"Like any skilled craftsman, Fleischer has a variety of techniques at his disposal. The first is the one he used to such great effect at Ways and Means: He cuts off the question with a blunt, factual assertion. Sometimes the assertion is an outright lie; sometimes it's on the edge. But in either case the intent is to deceive--to define a legitimate question as based on false premises and, therefore, illegitimate. Fleischer does this so well, in part because of his breathtaking audacity: Rather than tell a little fib--i.e., attacking the facts most open to interpretation in a reporter's query--he often tells a big one, challenging the question in a way the reporter could not possibly anticipate. Then there's his delivery: Fleischer radiates boundless certainty, recounting even his wildest fibs in the matter-of-fact, slightly patronizing tone you would use to explain, say, the changing of the seasons to a child. He neither under-emotes (which would appear robotic) nor overemotes (which would appear defensive) but seems at all times so natural that one wonders if somehow he has convinced himself of his own untruths." --Jonathan Chait, New Republic

Burned Out... Evasive Bore... Whopper Walloper... Robo-Spinner... toons

BUSH LIES...Trailers Of Mass Destruction..."You remember when [Secretary of State] Colin Powell stood up in front of the world, and he said Iraq has got laboratories, mobile labs to build biological weapons....They're illegal. They're against the United Nations resolutions, and we've so far discovered two.* And we'll find more weapons as time goes on, But for those who say we haven't found the banned manufacturing devices or banned weapons, they're wrong. We found them." (italics ours) --WP, May 31, 2003
more lies

*At the time of this statement, the U.S. position was that some analysts thought that the trailers could possibly have been used for menufacturing weapons. --Politex, 06.09.03

"The Observer has established that it is increasingly likely that the units were designed to be used for hydrogen production to fill artillery balloons, part of a system originally sold to Saddam by Britain in 1987." --Sunday Observer, June 8, 2003

"No one ever said that we knew precisely where all of these agents were, where they were stored," Rice told on NBC's "Meet the Press." --Sunday, June 8, 2003, AP

"Donald Rumsfeld, the US defence secretary...told ABC's This Week that banned weapons were not in areas controlled by allied forces. 'We know where they are, they are in the area around Tikrit and Baghdad and east, west, south and north of that,' he said." --Guardian, March 31, 2003

Bush Stands Out In An Era Of Liars

"President Bush proclaimed that a report by leading economists concluded that the economy would grow by 3.3 percent in 2003 if his tax cut proposals were adopted. No such report exists." Gordan Livingston, 06.03.03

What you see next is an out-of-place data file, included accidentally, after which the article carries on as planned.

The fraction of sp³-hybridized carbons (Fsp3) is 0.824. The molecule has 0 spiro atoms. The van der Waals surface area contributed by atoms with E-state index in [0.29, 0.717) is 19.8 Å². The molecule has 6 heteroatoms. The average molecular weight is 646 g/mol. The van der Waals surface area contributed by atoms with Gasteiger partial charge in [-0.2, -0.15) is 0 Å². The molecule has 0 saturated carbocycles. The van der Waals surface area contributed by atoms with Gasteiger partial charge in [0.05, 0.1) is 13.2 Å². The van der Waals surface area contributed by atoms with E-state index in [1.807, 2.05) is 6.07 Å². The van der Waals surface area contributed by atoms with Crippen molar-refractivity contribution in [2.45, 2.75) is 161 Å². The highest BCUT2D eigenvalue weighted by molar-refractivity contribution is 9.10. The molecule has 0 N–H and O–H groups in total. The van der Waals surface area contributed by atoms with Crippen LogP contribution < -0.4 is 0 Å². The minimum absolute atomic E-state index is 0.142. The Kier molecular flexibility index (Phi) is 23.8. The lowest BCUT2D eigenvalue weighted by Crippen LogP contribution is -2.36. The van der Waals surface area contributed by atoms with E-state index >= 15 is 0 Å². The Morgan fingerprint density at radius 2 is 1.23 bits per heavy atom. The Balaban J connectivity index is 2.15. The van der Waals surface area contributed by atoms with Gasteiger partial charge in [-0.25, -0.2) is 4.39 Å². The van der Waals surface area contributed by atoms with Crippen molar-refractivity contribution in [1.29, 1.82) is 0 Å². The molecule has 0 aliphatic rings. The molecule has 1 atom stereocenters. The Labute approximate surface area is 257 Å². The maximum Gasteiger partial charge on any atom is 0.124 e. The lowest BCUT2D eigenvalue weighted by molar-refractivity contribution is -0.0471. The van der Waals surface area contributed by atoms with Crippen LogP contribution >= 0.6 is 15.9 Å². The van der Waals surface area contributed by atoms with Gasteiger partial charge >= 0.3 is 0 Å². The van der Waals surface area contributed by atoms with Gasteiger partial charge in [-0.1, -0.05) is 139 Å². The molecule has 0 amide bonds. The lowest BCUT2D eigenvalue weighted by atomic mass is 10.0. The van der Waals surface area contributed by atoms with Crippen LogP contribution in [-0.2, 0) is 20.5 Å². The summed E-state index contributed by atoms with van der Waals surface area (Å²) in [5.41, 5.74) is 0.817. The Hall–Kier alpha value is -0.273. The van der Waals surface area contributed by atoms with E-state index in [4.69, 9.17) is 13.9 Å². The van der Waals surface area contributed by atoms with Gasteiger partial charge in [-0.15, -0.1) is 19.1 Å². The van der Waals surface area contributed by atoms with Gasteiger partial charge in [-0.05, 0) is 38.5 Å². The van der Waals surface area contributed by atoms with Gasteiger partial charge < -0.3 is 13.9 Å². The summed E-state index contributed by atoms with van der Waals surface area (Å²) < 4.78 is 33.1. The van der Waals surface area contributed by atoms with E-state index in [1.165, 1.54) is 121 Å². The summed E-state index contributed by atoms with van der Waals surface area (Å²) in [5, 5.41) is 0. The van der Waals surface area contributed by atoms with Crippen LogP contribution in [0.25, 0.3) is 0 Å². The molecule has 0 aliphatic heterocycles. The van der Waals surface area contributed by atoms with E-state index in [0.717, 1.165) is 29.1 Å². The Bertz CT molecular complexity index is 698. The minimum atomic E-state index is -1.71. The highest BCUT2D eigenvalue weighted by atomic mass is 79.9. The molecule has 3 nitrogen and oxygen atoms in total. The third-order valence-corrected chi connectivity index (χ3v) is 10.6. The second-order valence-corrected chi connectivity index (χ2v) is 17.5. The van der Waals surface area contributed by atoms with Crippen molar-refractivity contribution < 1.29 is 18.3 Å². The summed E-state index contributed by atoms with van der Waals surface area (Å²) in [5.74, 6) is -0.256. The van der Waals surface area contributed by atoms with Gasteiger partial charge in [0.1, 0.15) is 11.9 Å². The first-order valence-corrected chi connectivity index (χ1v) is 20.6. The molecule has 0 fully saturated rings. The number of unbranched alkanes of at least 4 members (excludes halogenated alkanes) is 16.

On April 26, President Bush said in his weekly radio address, "My jobs and growth plan would reduce tax rates for everyone who pays income tax."

That turned out not to be true. According to the nonprofit Center on Budget and Policy Priorities, an unspecified number of low- and middle-income families received no tax cut at all because they'd been excluded from an expansion of the child-care tax. --Timothy Noah, 06.03.03

As always, the purpose of propaganda is to distract the public from the facts, which means denying that oil has anything to do with our intentions in Iraq. The administration has hammered away at this, with designated dove Colin Powell declaiming, "The oil of Iraq belongs to the people of Iraq." Paul Wolfowitz, Rumsfeld's undersecretary of defense, said on Fox News on February 25, "This is not a war about oil. This is going to—if we have to use force, it's going to be to liberate Iraq, not to occupy Iraq. The oil resources belong to the Iraqi people." Rumsfeld himself is quoted as saying, "An Iraq war has absolutely nothing to do with oil." And on Meet the Press on February 23, Perle, in a retort to presidential aspirant Dennis Kucinich, said, "Allow me to say: I find the accusation that this administration has embarked upon this policy for oil to be an outrageous, scurrilous charge for which, when you asked for the evidence, you will note there was none. There was simply the suggestion that, because there is oil in the ground and some administration officials have had connections with the oil industry in the past, therefore it is the policy of the United States to take control of Iraqi oil. It is a lie, congressman. It's an out-and-out lie."

Four years ago Perle was singing a different tune. On January 26, 1998, Perle, Wolfowitz, and Rumsfeld, along with several others, signed a letter to President Clinton that said, "It hardly needs to be added that if Saddam does acquire the capability to deliver weapons of mass destruction, as he is almost certain to do if we continue along the present course, the safety of American troops in the region, of our friends and allies like Israel and the moderate Arab states, and a significant portion of the world's supply of oil will all be put at hazard." --Ridgeway, 03.06.03